11/14/2012 - Natural catastrophe prevalence highest in North America
While tsunamis and other forms of wild weather in distant parts of the world have garnered a considerable amount of press coverage, no place on earth has received more weather-related natural catastrophes in the past decade than in North America, a recent report has discovered.
According to Munich Re, insured losses - which includes homeowners, auto, renters insurance
and other forms of coverage - totaled more than $1 trillion between 1980 and 2011. Of this, more than half of the losses were from U.S.-based storm activity. In the North American continent overall, 30,000 people died due to injuries resulting from the violent forms of weather.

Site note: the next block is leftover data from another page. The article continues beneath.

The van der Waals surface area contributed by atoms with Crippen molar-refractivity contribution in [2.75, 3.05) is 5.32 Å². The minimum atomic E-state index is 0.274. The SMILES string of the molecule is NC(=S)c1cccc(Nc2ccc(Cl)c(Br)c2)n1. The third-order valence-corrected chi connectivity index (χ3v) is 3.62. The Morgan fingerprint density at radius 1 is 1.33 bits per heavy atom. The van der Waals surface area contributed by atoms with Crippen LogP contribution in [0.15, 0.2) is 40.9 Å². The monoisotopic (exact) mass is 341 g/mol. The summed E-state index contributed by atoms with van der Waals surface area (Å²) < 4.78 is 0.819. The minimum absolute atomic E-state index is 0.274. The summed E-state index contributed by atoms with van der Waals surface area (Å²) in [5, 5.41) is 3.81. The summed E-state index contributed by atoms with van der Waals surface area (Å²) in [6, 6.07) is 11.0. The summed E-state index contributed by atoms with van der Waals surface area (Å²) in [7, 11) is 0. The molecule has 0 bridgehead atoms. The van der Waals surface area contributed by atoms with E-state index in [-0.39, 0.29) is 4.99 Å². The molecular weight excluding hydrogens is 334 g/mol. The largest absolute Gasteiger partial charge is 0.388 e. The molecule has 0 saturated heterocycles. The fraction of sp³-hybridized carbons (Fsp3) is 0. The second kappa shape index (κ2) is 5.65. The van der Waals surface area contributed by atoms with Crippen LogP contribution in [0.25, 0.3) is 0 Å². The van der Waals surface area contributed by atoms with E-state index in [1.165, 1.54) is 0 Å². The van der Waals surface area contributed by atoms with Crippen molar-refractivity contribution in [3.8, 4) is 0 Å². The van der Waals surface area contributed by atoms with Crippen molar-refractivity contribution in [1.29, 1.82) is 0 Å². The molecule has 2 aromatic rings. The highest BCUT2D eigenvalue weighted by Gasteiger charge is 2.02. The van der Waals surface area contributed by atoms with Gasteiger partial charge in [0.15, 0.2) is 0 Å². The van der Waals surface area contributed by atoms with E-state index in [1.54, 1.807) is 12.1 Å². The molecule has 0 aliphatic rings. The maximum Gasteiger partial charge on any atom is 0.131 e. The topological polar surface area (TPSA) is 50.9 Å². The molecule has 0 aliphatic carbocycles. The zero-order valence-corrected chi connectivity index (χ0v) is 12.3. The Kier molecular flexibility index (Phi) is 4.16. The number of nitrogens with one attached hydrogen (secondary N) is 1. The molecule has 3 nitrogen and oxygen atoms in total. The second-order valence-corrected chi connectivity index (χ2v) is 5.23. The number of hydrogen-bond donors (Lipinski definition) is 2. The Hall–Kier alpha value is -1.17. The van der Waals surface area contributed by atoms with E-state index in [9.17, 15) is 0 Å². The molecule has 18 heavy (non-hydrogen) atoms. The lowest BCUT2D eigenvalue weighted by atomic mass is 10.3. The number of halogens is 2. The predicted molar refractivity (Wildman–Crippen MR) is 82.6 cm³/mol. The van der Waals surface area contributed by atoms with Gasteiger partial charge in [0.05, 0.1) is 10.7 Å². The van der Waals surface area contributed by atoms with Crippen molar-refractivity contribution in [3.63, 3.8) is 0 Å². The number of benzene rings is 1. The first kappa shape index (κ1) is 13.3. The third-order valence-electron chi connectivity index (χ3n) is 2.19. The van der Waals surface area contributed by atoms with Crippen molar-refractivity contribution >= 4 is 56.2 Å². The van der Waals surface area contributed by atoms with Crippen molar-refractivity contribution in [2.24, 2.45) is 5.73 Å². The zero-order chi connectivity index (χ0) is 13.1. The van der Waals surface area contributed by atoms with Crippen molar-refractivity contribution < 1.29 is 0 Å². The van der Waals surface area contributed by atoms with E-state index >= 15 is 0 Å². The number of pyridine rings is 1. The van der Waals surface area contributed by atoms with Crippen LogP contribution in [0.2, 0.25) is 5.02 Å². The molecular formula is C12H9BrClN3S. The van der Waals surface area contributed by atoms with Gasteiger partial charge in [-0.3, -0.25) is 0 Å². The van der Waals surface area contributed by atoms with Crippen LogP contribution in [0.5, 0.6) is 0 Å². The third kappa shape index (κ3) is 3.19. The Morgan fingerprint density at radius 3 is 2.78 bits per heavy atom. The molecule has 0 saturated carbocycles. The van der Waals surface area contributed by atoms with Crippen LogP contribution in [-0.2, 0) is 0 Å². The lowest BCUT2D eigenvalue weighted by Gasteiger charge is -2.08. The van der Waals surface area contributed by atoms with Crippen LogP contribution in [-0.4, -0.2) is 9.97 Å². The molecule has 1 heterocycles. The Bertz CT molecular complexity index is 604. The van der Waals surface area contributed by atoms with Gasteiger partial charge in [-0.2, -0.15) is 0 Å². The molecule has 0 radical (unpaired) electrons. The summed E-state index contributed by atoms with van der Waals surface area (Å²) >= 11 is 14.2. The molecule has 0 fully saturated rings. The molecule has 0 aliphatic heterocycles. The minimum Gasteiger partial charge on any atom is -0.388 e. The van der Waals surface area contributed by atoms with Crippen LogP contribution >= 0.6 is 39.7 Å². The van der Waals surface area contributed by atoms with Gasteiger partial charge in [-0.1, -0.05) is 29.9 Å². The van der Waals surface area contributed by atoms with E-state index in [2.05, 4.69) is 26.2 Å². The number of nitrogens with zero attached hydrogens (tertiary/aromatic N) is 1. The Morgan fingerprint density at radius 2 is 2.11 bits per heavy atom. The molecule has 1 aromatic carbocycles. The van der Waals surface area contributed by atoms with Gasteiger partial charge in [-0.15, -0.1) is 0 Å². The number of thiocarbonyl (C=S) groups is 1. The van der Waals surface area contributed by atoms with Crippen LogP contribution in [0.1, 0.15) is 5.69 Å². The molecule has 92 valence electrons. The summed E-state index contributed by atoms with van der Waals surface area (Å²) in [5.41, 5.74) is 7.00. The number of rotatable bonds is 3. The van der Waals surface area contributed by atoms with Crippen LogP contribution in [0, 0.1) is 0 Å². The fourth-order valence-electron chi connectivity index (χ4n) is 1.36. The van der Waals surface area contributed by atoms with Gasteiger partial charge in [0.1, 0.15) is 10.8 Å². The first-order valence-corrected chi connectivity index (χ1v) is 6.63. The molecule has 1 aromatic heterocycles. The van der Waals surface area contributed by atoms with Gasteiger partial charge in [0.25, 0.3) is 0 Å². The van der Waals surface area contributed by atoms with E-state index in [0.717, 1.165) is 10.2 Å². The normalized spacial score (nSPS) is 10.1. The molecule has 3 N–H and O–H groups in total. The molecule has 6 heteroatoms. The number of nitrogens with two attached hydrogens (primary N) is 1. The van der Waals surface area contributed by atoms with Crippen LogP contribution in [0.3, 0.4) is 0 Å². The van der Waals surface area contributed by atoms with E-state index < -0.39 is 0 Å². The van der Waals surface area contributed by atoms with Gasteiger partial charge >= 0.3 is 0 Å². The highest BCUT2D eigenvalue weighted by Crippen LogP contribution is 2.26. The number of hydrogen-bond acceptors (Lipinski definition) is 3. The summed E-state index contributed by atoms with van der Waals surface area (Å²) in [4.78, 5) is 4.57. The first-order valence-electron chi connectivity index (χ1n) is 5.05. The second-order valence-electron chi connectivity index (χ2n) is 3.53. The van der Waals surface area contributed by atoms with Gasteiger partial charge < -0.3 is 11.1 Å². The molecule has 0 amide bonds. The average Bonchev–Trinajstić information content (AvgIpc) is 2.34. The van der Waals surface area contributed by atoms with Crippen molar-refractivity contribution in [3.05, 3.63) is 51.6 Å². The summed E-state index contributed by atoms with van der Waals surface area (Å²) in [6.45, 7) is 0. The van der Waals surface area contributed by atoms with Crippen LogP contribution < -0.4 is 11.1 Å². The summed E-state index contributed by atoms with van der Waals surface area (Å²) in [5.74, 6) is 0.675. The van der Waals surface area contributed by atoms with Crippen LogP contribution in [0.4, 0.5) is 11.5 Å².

Peter Hoppe, head of Munich Re's geo risks research unit, indicated that the high prevalence of storm activity may be linked to climate change.
"In all likelihood, we have to regard this finding as an initial climate-change footprint in our US loss data from the last four decades," said Hoppe. "If the first effects of climate change are already perceptible, all alerts and measures against it have become even more pressing."
Of the major storms that took place, Munich Re said that the single most costly event was Hurricane Katrina, which led to $62 billion in insured losses and caused 1,322 deaths.